New Legislation Aims for More Stringent Anti-Harassment Protections

 

Kathy Gurchiek By Kathy Gurchiek April 11, 2019
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​A mechanic at a Washington state factory where Maria del Carmen Ruelas worked often blocked her path, claimed he planned to have sex with her and warned her not to tell anyone.

And no one would believe her if she did report him, he told her. 

"Sexual harassment is so common where I work that the supervisor will tell the new workers, the younger workers, if they want to have better positions, bigger positions [at the company], they need to have sexual relations with them," said Ruelas. She spoke on behalf of Justice for Migrant Women advocates during a press conference announcing Senate and House bills that would give workers more rights when bringing workplace-harassment suits and prohibit employers from telling them they can't speak publicly about it. 

Sen. Patty Murray, D-Wash., introduced the Bringing an End to Harassment by Enhancing Accountability and Rejecting Discrimination (Be HEARD) in the Workplace Act in the Senate on Tuesday. 

A companion bill is being introduced in the House, led by Rep. Katherine Clark, D-Mass., vice chair of the House Democratic Caucus, and Reps. Ayanna Pressley, D-Mass.; Elissa Slotkin, D-Mich.; and Debbie Mucarsel-Powell, D-Fla. 

During the press conference, workers such as Adriana Cazorla recounted how they had been victims of workplace harassment.

Cazorla, now an advocate with the National Domestic Workers Alliance, recalled bosses mistreating her at the restaurants where she worked and in the offices and homes she cleaned. A former employer, she said, once asked her to clean his house naked, telling her he wanted to make sure she didn't steal anything. She refused. 

And Jennifer Glover, a self-described "tough chick," recalled the sexual and verbal assault, misogyny and discrimination she said she endured as a security guard at the U.S. Department of Energy's Nevada National Security Site. She suffered career repercussions when she reported the harassment—including having her hours significantly reduced, her firearms taken from her and eventual termination.

[SHRM members-only resource: Workplace Harassment Resources

Murray's bill is aimed at:

  • Investing in research about the economic impact of workplace harassment, and ensuring workers get more information and training about what constitutes harassment and what their rights are if they are harassed.

  • Strengthening civil rights protections for all workers, including independent contractors and interns. 

  • Providing protection against discrimination based on a person's sexual orientation or gender identity.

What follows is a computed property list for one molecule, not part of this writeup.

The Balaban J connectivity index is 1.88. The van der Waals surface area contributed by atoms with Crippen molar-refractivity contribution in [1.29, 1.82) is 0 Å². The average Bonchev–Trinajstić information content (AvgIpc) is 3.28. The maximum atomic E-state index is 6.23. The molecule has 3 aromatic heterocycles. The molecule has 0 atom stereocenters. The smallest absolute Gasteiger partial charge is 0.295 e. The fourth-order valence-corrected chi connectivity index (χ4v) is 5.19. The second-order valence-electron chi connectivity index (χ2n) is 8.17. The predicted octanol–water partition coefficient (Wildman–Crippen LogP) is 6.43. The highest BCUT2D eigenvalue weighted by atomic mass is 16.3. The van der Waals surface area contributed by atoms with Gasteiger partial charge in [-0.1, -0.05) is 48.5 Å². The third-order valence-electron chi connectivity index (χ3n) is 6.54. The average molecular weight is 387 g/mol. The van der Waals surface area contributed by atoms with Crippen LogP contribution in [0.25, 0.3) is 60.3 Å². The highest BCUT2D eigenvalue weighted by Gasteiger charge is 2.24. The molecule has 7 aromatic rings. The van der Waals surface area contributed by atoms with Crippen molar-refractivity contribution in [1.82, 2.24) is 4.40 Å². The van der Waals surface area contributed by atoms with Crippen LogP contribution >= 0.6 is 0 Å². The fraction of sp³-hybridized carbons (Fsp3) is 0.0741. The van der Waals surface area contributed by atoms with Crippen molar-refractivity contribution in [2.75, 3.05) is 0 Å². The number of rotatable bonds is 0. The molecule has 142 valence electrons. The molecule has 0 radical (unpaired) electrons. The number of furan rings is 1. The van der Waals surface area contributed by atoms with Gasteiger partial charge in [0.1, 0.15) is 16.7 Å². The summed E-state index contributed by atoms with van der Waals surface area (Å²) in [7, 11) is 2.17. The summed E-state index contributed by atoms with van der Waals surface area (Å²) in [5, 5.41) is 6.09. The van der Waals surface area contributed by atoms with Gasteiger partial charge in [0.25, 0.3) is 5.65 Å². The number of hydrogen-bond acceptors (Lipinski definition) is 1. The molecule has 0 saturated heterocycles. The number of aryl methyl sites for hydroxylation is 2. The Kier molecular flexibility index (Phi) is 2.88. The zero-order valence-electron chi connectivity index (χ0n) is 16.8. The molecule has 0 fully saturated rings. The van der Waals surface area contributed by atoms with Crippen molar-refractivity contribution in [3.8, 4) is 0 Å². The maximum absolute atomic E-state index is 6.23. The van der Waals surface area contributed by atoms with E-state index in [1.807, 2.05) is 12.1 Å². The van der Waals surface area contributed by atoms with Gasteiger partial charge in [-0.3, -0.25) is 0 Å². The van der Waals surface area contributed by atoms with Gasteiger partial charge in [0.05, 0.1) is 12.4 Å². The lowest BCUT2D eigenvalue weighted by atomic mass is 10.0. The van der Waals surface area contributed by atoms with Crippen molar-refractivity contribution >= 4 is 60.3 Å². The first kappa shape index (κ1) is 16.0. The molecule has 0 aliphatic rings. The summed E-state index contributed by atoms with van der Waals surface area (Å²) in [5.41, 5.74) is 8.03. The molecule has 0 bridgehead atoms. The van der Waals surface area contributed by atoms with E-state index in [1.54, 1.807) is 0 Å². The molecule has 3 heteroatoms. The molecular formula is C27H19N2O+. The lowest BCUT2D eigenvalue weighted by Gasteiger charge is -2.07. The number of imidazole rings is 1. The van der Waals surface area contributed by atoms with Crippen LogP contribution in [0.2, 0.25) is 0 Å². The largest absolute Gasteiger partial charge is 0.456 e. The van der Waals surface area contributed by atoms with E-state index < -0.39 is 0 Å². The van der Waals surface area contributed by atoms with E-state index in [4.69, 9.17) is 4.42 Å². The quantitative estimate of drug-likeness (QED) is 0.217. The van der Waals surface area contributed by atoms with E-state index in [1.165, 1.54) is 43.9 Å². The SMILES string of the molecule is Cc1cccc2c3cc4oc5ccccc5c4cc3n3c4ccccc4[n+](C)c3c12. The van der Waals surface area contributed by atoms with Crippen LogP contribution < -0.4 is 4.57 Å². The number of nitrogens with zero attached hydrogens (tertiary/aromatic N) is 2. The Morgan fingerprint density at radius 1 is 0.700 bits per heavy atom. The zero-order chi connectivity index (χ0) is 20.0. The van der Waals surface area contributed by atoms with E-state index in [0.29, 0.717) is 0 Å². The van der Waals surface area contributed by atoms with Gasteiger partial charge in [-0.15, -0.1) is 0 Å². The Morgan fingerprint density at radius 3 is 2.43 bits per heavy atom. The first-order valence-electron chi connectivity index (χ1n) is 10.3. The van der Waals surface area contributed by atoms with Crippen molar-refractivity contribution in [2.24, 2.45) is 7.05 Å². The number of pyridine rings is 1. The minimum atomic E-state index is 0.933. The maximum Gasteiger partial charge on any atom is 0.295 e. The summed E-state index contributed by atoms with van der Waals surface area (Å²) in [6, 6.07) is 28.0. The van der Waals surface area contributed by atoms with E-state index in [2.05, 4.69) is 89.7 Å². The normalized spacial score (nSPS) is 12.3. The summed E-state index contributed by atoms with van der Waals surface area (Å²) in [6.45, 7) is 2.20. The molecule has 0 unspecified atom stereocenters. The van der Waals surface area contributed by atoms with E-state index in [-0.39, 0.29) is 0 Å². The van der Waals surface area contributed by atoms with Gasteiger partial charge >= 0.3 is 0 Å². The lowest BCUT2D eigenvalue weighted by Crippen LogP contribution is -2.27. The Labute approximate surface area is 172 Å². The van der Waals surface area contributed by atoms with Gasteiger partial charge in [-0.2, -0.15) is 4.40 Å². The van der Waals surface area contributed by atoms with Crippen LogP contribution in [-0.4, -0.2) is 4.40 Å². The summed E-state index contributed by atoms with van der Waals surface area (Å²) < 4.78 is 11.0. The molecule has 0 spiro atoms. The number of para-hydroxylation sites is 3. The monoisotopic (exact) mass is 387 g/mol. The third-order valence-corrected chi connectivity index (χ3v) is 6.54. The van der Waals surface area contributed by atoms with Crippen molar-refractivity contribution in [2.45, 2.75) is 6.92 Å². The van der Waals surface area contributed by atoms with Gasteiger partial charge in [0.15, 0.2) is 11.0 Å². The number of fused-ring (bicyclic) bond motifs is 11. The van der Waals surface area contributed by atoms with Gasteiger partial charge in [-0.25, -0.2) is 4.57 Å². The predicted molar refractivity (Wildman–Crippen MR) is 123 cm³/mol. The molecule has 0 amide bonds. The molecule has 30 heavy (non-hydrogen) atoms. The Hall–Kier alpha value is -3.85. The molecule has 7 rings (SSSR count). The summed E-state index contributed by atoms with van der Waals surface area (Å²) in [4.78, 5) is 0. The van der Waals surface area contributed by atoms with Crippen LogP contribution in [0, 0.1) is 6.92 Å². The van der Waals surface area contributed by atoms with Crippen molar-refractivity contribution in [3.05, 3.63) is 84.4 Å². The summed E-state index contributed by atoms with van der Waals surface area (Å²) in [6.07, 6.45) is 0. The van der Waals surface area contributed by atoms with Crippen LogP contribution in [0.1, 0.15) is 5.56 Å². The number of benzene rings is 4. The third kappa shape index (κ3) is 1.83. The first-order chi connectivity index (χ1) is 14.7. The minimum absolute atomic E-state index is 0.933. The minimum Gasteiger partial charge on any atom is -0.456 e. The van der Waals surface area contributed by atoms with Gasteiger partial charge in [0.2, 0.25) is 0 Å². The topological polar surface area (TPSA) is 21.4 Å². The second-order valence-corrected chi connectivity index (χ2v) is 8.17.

• Extending the statute of limitations for harassment lawsuits.

  • Providing grants to support legal assistance for workers with low incomes who bring sexual-harassment lawsuits. 

  • Lifting the cap on damages when workers win sexual-harassment lawsuits. 

  • Eliminating the tipped minimum wage. Murray and others say tipped workers are especially vulnerable to sexual harassment and discrimination by clients and supervisors.


Venorica Tucker, 70, is a restaurant worker who relies on tips to augment her minimum wage.

"It's unjust to depend on the general public to pay our wages," said Tucker, an advocate with Restaurant Opportunities Centers United. The organization campaigns for higher wages and race and gender equity in the industry. "We have to put up with sexual harassment just to get a good tip," she said, adding that most tipped workers, like her, are women of color.

"No matter who you are or where you work—no matter whether you are the only woman on the board or a janitor or a farmworker, you should be treated fairly, respectfully and with dignity," Murray said. 

The legislation seeks to capture, on a federal level, the broader workplace protections that many states and cities have advanced, noted Jason Habinsky, a partner at Haynes and Boone law firm in the greater New York City area. He handles labor and employment matters for domestic and international businesses.

"The goal is to … reduce the differences from jurisdiction to jurisdiction," allowing employers and employees to better understand the scope of protections, wherever they are located, he said. Additional guidance and information, he said, would be valuable for employers looking to create and improve training and policies that target workplace discrimination and harassment.

Additionally, he said, Murray's bill "would provide employees with a greater awareness of their rights and a better road map for enforcing those rights and pursuing available remedies."

Nondiscrimination policies, he noted, must evolve with changes in the law and in the workplace. 

"It is critical for employers to recognize that having a policy alone is not enough. Employers must educate employees through interactive training on a regular basis to be certain that employees fully understand the applicable policies and their own rights and remedies."

Should Murray's bill or a comparable one pass, Habinsky said, "employers' human resources professionals should ensure that all applicable company policies and training content are compliant. Otherwise, appropriate modifications should be implemented. In addition, employers should ensure that all decision-makers are aware of the new requirements."

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